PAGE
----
Local Governments Reap Huge Profits from Skyrocketing Property Prices

March 14, 2010 7:25 pm Last Updated: October 1, 2015 8:35 pm

A property in Shanghai is being demolished to make way for new apartments.In 2009, the real estate market in China reached a state of frenzy with property prices rising tremendously (Getty)
A property in Shanghai is being demolished to make way for new apartments.In 2009, the real estate market in China reached a state of frenzy with property prices rising tremendously (Getty)
“Profits gained from property transactions are reaped by governments, not developers!” This remark from a Chinese Congress committee member's speech put the spot light once again on the sensitive issue of skyrocketing real estate prices in China.

Mr. Zhang Li, the vice chairman of Guangzhou R&F Properties, made the statement during a panel discussion on Social Welfare and Public Security as a member of the Chinese People's Political Consultative Conference (CPPCC) National Committee, according to a Beijing News report.

The CPPCC is a unique political entity in China. A recent Asia Times article described it as “a showcase of the CCP's work or as some call it, a ‘political vase.’” The article continued, “Its main function is simply to offer proposals and advice to CCP policymakers, who decide whether or not to take it.”

Zhang said that in the past, the cost of land was only 20 percent of the total cost of a house, but now it has risen to 60 percent to 70 percent. “Average profits gained by the government in selling land are now as high as 200 percent,” he said. For example, land that is bought for 1 million yuan (US$146,512) is often sold by the local government to property developers for 3 million yuan (US$439,536).

The high price of real estate during the economic downturn has long been criticized by the Chinese public. Among the many proposals brought up at the new session of the CPPCC, nearly half of them are related to the real estate market.

Besides Zhang, many representatives of the CPPCC from the real estate industry, as well as academics, have likewise blamed the regime for “reaping profits in the overpriced market.”

Zhang Yazhong, a member of the CPPCC, said that local governments play the role of a promoter in the increase in property prices, especially when they regard real estate as a backbone industry as well as an important source of revenue, according to a report on the state-run Web site crn.cn.

Speculation soaks up stimulus

Experts also criticized the regime's 4 trillion yuan (US$586.05 billion) stimulus package as another reason for the housing market speculation.

According to the 2009 China Statistical Bulletin issued by the National Bureau of Statistics, China’s money supply increased 27 percent last year, while its GDP growth is only 8.7 percent.

The BBC Chinese quoted Chinese economist Zhang Wei from Cambridge University: “It has been given to these state-owned enterprises and local regimes under the regime's 4 trillion yuan-stimulus policy.” He said that the large state-owned enterprises could get bank loans and enter the real estate market one after another.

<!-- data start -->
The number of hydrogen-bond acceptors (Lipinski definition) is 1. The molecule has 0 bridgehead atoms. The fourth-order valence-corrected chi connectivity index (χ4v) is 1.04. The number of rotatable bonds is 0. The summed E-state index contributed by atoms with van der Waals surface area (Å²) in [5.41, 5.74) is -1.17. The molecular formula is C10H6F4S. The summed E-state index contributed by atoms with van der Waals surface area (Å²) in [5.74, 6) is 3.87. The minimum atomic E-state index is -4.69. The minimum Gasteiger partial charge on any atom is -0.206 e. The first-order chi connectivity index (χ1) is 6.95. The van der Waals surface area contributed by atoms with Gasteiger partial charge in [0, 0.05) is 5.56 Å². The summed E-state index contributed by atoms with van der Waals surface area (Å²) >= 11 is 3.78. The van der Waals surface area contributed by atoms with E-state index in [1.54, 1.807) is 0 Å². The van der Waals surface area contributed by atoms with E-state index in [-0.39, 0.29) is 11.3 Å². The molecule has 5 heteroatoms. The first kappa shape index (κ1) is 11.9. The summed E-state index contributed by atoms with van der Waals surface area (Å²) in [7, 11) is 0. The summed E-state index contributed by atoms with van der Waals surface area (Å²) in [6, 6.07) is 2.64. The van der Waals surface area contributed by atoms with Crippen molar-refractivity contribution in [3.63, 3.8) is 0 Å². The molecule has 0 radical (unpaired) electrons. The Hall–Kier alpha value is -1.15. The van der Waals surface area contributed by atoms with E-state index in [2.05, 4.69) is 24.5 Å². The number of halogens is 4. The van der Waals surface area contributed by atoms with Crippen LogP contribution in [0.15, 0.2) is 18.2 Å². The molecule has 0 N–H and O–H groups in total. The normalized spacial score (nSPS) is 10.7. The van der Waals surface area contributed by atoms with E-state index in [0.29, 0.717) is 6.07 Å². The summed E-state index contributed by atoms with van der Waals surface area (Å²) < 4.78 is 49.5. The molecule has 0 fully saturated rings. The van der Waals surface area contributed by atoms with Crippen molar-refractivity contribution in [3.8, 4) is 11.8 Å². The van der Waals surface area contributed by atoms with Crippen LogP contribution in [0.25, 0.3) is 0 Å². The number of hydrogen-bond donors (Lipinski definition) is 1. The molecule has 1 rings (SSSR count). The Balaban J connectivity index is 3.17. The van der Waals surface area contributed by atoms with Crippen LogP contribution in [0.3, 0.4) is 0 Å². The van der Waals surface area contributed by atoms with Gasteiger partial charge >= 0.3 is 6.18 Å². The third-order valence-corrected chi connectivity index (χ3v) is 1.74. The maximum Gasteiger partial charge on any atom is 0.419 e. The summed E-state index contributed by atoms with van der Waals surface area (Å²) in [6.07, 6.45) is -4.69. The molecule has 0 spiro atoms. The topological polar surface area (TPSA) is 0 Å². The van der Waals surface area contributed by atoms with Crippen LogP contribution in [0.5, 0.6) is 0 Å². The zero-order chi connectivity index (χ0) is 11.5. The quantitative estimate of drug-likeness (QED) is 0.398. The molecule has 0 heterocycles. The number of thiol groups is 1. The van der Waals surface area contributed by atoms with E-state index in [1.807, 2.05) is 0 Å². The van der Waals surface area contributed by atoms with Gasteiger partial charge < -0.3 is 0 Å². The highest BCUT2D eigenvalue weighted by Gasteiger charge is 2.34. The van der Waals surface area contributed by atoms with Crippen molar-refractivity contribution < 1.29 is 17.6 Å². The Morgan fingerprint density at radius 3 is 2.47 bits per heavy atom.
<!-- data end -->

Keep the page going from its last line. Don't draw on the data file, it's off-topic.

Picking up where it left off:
According to Yu Bin, director general of the Macroeconomic Research Department of the Development Research Center of the State Council, in 2009, the average property price rose US$146 per square meter compared to 2008. This is the highest increase in a year since the implementation of housing reforms.

Real Estate Now a Bubble

Currently, even Chinese officials have to admit that the real estate industry in China is full of bubbles, but no one dares to break them.

Well-known current affairs critic Mr. Lin Baohua believes that the regime has no solution for property speculation. He said that although Premier Wen stated his strong determination “to put a stop to this ridiculous increase in certain property prices,” in his government work report, it was only political show—those below were actually singing a different tune.

According to the state-run Xinhua.net, the president of the Beijing Huayuan Group Ren Zhiqiang said: “If property prices fall, then the GDP will also fall, and this will make Premier Wen even more anxious than the property developers.”

Mr. Lin added, “Since the Chinese regime wants to ensure GDP growth of at least 8 percent, it has no choice but to protect the real estate market. Besides, if the real estate bubble bursts, how many bad debts will that create for the banks?” Since this could cause a financial crisis, the banks have to continuously inject funds into the property market to stop the bubble from bursting, he said, and this has led to inflation in new loans.

Mr. Lin also believes the fundamental reason for property speculation is that it has become a means for the rich and influential in China to accumulate wealth.

Read the original Chinese article.